Contact your provider if you have:

  • Abnormal vaginal bleeding
  • Lower abdominal or pelvic pain or
  • Suspect you might be pregnant
How do I prevent Ectopic Pregnancy?

Most forms of ectopic pregnancy that occur outside the fallopian tubes are probably not preventable. You may be able to reduce your risk by avoiding conditions that may scar the fallopian tubes. These steps include:

  • Practicing safer sex by taking steps before and during sex, which can prevent you from getting an infection
  • Getting early diagnosis and treatment of all STIs
  • Stopping smoking
Pelvic laparoscopy
Ultrasound in pregnancy
Female reproductive anatomy
Ultrasound, normal fetus - foot
Ectopic pregnancy
What are the latest Ectopic Pregnancy Clinical Trials?
Modified Downregulation for Women With Adenomyosis of the Uterus Prior to Frozen-thawed Embryo Transfer.

Summary: 1 in 7 couples experience difficulty in conceiving. Many will require in vitro fertilization (IVF). IVF involves an initial period of downregulation to suppress the ovaries and prevent premature ovulation. Hormone injections are then used to stimulate a woman's ovaries to produce eggs which are removed by a minor operation. The harvested eggs are mixed with sperm to create embryos in the laborator...

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The Effect of the Education Provided to Reproductive Age Women on the Prevention of Sexually Transmitted Diseases With the Teach Beck Method on Their Behaviors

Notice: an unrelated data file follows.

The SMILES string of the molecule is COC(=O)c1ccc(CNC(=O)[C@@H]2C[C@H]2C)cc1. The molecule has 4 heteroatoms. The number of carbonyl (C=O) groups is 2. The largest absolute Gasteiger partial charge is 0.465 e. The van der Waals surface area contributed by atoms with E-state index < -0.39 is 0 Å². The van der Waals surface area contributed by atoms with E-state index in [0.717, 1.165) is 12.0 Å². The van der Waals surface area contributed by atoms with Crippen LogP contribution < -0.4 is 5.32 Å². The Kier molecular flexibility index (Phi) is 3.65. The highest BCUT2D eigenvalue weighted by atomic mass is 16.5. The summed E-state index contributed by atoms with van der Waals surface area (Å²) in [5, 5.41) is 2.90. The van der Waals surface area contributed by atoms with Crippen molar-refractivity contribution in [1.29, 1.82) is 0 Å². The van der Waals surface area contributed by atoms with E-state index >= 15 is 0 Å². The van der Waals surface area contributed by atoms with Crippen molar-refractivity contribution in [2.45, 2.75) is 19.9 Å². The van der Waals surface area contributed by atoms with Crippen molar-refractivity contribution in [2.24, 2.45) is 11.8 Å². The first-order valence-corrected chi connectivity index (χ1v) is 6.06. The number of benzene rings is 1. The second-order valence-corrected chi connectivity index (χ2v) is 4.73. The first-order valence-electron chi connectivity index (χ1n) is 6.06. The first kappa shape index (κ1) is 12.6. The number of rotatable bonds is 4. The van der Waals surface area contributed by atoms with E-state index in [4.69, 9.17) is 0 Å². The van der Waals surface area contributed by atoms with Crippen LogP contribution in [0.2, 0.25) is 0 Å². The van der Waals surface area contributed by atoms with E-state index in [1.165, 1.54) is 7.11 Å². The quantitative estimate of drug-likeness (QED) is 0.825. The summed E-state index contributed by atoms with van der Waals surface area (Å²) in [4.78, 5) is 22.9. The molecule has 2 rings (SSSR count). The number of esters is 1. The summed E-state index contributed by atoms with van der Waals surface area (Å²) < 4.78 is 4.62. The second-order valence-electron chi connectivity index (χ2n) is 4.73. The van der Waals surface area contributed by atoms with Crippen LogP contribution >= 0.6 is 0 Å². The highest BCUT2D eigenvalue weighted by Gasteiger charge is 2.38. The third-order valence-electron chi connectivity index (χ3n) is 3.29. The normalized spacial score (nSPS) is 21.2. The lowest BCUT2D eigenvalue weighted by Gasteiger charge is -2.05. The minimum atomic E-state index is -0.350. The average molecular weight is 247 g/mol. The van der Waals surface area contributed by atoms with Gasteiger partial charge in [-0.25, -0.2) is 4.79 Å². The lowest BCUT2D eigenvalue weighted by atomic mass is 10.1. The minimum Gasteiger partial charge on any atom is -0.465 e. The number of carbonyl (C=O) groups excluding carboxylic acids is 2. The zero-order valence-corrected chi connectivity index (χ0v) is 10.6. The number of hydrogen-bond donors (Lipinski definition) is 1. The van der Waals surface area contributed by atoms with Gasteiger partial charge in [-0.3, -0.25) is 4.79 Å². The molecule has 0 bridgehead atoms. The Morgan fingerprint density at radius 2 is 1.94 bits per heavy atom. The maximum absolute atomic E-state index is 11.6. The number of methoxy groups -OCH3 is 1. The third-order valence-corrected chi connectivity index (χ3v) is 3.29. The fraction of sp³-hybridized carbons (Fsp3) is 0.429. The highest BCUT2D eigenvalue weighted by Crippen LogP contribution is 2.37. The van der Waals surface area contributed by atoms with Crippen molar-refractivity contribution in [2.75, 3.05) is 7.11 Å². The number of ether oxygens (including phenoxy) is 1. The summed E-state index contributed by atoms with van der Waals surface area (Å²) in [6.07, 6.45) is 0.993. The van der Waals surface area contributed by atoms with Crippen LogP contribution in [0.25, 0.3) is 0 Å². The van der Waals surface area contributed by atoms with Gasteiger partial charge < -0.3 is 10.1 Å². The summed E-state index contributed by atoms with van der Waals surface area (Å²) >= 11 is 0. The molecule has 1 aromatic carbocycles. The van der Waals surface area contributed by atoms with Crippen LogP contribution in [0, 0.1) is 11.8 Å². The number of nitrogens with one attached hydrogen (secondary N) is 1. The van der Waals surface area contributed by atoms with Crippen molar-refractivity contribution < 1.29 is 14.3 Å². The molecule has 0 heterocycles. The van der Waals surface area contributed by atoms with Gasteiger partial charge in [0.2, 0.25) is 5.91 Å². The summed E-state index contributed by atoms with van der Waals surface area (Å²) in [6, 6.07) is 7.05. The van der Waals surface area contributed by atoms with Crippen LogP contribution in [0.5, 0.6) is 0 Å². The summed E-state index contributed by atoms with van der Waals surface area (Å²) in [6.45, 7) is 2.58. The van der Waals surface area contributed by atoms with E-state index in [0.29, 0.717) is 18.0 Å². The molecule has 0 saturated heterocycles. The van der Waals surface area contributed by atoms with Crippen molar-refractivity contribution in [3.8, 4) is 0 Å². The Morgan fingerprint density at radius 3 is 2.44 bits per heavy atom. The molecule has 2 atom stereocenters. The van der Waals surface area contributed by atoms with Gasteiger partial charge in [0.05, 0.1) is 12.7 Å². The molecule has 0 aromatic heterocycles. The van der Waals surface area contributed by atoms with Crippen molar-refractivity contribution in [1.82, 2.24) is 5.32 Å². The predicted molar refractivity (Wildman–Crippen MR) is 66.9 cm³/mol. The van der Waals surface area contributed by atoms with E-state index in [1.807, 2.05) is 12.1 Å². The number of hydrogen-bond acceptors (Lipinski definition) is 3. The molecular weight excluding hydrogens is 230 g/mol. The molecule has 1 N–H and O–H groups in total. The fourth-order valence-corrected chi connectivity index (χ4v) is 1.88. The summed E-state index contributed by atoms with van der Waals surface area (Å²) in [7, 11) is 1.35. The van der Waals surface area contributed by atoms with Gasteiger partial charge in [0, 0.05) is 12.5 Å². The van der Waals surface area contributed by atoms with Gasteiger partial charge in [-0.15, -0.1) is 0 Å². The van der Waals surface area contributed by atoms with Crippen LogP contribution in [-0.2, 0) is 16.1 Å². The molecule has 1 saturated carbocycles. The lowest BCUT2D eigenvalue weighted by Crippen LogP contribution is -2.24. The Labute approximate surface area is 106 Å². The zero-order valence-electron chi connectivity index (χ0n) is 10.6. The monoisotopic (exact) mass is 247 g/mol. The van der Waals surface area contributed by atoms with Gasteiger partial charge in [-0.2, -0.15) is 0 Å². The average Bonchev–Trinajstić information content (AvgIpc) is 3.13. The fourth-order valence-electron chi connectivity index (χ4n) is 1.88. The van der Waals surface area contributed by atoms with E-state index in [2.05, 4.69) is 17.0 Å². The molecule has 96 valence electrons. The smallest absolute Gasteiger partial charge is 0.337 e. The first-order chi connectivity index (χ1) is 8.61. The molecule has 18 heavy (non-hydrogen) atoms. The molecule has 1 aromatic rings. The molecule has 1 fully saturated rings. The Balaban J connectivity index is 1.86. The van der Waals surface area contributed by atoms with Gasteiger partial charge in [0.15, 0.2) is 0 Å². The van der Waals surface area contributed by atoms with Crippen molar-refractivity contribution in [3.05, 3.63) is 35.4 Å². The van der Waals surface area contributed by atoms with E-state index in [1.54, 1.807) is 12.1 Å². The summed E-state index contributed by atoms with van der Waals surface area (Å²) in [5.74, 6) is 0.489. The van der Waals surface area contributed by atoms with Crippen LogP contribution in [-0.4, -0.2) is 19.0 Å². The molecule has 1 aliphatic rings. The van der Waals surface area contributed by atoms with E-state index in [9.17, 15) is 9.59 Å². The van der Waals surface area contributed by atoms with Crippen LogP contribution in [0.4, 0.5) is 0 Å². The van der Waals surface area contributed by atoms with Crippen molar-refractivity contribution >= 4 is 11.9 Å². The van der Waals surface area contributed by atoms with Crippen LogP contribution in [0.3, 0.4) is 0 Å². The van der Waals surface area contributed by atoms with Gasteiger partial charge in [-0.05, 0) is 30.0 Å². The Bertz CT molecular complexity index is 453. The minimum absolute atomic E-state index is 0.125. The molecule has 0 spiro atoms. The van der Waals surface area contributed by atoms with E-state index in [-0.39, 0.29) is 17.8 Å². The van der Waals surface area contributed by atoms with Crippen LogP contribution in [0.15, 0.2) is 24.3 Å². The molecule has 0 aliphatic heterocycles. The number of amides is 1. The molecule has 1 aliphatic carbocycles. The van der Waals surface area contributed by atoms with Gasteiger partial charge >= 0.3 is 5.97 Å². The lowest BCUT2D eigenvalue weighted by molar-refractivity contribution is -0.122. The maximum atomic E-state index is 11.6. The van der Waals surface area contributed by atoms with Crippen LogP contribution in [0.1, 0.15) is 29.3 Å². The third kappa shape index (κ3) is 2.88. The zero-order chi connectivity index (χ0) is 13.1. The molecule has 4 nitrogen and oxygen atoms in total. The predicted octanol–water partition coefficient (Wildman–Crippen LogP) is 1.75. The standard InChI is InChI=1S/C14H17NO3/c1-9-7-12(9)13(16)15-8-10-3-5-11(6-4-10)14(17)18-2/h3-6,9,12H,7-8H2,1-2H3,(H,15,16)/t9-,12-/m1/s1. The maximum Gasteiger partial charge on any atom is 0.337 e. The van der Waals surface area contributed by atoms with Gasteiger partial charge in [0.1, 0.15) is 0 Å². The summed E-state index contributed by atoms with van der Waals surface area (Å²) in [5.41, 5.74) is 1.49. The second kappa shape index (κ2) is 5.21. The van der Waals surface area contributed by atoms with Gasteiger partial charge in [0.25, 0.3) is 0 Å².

Summary: Sexually transmitted infections (STIs) are an important public health problem as they affect more than 1 million people worldwide every day. The extent of sexually transmitted diseases is still unknown due to underreporting, underdiagnosis or asymptomatic course of these diseases. When the literature is examined, it is seen that the incidence of STD has increased in recent years. The prevalence of...

What are the Latest Advances for Ectopic Pregnancy?
Laparoscopic myomectomy to facilitate laparoscopic resection of a bleeding interstitial ectopic pregnancy.
Clinical analysis of high-intensity focused ultrasound (HIFU) combined with hysteroscopy-guided suction curettage (HGSC) in patients with cervical pregnancy.
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Restoring tubal patency with laparoscopic tubocornual anastomosis.
Who are the sources who wrote this article ?

Published Date: January 10, 2022
Published By: John D. Jacobson, MD, Department of Obstetrics and Gynecology, Loma Linda University School of Medicine, Loma Linda, CA. Also reviewed by David Zieve, MD, MHA, Medical Director, Brenda Conaway, Editorial Director, and the A.D.A.M. Editorial team.

What are the references for this article ?

Alur-Gupta S, Cooney LG, Senapati S, Sammel MD, Barnhart KT. Two-dose versus single-dose methotrexate for treatment of ectopic pregnancy: a meta-analysis. Am J Obstet Gynecol. 2019;221(2):95-108.e2. PMID: 30629908 pubmed.ncbi.nlm.nih.gov/30629908/.

Henn MC, Lall MD. Complications of pregnancy. In: Walls RM, eds. Rosen's Emergency Medicine: Concepts and Clinical Practice. 8th ed. Philadelphia, PA: Elsevier; 2023:chap 173.

Hur HC, Lobo RA.. Ectopic pregnancy: etiology, pathology, diagnosis, management, fertility prognosis. In: Gershenson DM, Lentz GM, Valea FA, Lobo RA, eds. Comprehensive Gynecology. 8th ed. Philadelphia, PA: Elsevier; 2022:chap 17.

Nelson AL, Gambone JC. Ectopic pregnancy. In: Hacker NF, Gambone JC, Hobel CJ, eds. Hacker & Moore's Essentials of Obstetrics and Gynecology. 6th ed. Philadelphia, PA: Elsevier; 2016:chap 24.